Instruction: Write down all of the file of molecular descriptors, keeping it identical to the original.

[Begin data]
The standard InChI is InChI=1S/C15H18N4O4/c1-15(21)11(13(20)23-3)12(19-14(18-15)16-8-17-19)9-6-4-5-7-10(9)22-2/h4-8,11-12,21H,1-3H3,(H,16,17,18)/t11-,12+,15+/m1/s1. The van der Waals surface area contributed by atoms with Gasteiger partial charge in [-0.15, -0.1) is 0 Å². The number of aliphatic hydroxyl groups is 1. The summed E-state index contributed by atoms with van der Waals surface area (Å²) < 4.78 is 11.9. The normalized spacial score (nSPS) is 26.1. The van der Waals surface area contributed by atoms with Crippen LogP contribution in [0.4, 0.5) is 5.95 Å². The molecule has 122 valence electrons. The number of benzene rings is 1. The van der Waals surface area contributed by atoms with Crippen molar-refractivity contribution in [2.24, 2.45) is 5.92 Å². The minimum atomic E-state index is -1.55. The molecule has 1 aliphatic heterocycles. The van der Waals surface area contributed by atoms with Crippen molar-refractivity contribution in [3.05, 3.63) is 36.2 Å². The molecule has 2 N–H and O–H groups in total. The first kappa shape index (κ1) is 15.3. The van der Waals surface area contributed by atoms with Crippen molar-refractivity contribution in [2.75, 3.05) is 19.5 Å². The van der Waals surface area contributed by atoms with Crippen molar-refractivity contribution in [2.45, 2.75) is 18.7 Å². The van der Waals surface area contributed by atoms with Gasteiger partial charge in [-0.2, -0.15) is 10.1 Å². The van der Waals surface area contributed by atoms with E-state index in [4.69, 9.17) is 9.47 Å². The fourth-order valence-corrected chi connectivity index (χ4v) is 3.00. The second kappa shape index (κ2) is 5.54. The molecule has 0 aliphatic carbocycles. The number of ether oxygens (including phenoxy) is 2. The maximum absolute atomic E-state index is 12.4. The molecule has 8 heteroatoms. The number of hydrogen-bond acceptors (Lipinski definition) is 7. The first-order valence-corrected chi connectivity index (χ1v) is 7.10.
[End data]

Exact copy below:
The standard InChI is InChI=1S/C15H18N4O4/c1-15(21)11(13(20)23-3)12(19-14(18-15)16-8-17-19)9-6-4-5-7-10(9)22-2/h4-8,11-12,21H,1-3H3,(H,16,17,18)/t11-,12+,15+/m1/s1. The van der Waals surface area contributed by atoms with Gasteiger partial charge in [-0.15, -0.1) is 0 Å². The number of aliphatic hydroxyl groups is 1. The summed E-state index contributed by atoms with van der Waals surface area (Å²) < 4.78 is 11.9. The normalized spacial score (nSPS) is 26.1. The van der Waals surface area contributed by atoms with Crippen LogP contribution in [0.4, 0.5) is 5.95 Å². The molecule has 122 valence electrons. The number of benzene rings is 1. The van der Waals surface area contributed by atoms with Crippen molar-refractivity contribution in [2.24, 2.45) is 5.92 Å². The minimum atomic E-state index is -1.55. The molecule has 1 aliphatic heterocycles. The van der Waals surface area contributed by atoms with Crippen molar-refractivity contribution in [3.05, 3.63) is 36.2 Å². The molecule has 2 N–H and O–H groups in total. The first kappa shape index (κ1) is 15.3. The van der Waals surface area contributed by atoms with Crippen molar-refractivity contribution in [2.75, 3.05) is 19.5 Å². The van der Waals surface area contributed by atoms with Crippen molar-refractivity contribution in [2.45, 2.75) is 18.7 Å². The van der Waals surface area contributed by atoms with Gasteiger partial charge in [-0.2, -0.15) is 10.1 Å². The van der Waals surface area contributed by atoms with E-state index in [4.69, 9.17) is 9.47 Å². The fourth-order valence-corrected chi connectivity index (χ4v) is 3.00. The second kappa shape index (κ2) is 5.54. The molecule has 0 aliphatic carbocycles. The number of ether oxygens (including phenoxy) is 2. The maximum absolute atomic E-state index is 12.4. The molecule has 8 heteroatoms. The number of hydrogen-bond acceptors (Lipinski definition) is 7. The first-order valence-corrected chi connectivity index (χ1v) is 7.10.